HIS HOLINESS THE FOURTEENTH DALAI LAMA A FEW SHORT EXCERPTS FROM HIS HOLINESS’ TEACHINGS
Eight Verses for Training the Mind, Ex. 3.
Whenever I associate with others I will learn to think of myself as the lowest among all, And respectfully hold others to be supreme From the very depths of my heart.
“If you cultivate love, compassion, and so forth for your own welfare, seeking happiness only for yourself, you are bound within a selfish viewpoint, which will not lead to good results. Rather, you should have an attitude of altruism, seeking the welfare of others from the very depths of your heart.
Pride in which, cherishing yourself, you view yourself as superior and others as inferior is a major obstacle to the development of an altruistic attitude respecting and cherishing others. Therefore, it is important to rely on the antidote to pride and, no matter whom you are with, to consider yourself lower than others.
If you assume a humble attitude, your own good qualities will increase, whereas when you are full of pride, there is no way to be happy. You will become jealous of others, angry with them, and look down on them, due to which an unpleasant atmosphere will be created and unhappiness in society will increase.”
Eight Verses for Training the Mind, Ex. 8. I will learn to cherish beings of bad nature, And those pressed by strong sins and sufferings, As if I had found a precious Treasure which is very difficult to find.
“When you meet with persons of bad character or those who have some particularly strong sickness or other problems, you should neither neglect them nor create a distance between yourself and them, feeling them to be alien, but rather generate an especially strong attitude of cherishing them and holding them dear. In the past in Tibet, those who were engaged in this type of training of the mind took on themselves the burden of serving persons who had leprosy much as the Christian monks and so forth do nowadays. Since it is in relation to such persons that you can cultivate the altruistic intention to become enlightened as well as patience and the voluntary assumption of suffering, coming in contact with them is to be viewed as like finding a precious treasure.”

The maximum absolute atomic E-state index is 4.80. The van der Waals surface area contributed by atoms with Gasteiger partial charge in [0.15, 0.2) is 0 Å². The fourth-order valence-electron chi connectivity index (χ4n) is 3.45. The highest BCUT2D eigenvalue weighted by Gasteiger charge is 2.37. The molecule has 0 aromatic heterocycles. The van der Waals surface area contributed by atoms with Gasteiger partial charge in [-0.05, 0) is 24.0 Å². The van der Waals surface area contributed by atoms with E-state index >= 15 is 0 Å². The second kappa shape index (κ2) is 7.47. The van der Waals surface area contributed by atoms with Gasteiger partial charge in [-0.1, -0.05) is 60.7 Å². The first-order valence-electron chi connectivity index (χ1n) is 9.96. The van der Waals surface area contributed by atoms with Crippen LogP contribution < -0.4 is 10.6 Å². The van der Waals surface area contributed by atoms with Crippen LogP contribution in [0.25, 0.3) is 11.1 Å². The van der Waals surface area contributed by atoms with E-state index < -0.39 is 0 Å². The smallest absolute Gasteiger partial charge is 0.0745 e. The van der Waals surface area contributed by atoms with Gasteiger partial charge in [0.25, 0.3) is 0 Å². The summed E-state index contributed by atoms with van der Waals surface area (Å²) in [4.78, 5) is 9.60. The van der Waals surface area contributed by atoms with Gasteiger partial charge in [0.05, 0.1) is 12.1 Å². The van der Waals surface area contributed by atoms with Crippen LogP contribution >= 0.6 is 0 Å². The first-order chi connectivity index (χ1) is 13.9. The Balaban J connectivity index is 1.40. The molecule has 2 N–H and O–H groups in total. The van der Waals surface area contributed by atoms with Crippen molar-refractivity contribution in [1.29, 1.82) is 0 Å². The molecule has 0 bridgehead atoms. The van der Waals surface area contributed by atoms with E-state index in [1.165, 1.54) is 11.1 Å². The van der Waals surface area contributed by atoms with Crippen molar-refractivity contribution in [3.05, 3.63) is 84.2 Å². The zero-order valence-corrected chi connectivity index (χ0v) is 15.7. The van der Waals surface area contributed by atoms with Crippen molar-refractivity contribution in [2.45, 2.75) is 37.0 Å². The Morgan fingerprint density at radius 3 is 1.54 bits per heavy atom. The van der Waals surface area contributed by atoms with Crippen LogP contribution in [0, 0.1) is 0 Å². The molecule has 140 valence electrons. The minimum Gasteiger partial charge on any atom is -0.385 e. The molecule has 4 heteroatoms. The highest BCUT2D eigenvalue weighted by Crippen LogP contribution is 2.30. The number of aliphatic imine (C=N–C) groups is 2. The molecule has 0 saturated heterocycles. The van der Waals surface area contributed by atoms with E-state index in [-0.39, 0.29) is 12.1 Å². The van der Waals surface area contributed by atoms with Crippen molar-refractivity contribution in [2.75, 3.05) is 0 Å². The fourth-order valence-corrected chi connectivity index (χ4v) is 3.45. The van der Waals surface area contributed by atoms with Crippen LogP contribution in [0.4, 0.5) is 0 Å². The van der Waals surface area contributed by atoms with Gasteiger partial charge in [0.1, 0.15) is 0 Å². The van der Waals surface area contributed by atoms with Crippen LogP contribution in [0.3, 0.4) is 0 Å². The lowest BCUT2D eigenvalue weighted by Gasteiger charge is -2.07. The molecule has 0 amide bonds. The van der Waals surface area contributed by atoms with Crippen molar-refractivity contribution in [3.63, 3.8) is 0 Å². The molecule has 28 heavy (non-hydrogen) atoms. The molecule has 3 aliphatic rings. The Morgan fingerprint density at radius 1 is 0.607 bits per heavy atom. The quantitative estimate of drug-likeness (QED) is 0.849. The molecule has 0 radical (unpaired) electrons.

“Patience guards us against losing our presence of mind so we can remain undisturbed, even when the situation is really difficult.”
“The roots of all goodness lie in the soil of appreciation."
Source of happiness is in our mental attitude:
“So, as far as our contact with fellow human beings is concerned, our mental attitude is very crucial. Even for a non-believer, just a simple honest being, the ultimate source of happiness is in our mental attitude.”
“Even if you have good health, material facilities used in the proper way and good relations with other human beings, the main cause of a happy life is within.”
“On the whole, we naturally tend to trust our everyday perceptions; we assume their validity without it even occurring to us to question them. We naïvely believe that the way we perceive things is identical with the way things are. And so, because events and things, including the self, appear to have objective reality, we conclude, tacitly and often without any reflection at all, that they do in fact have an objective reality. Only through the process of careful analysis can we see that this is not so, that our perceptions do not accurately reflect objective reality.”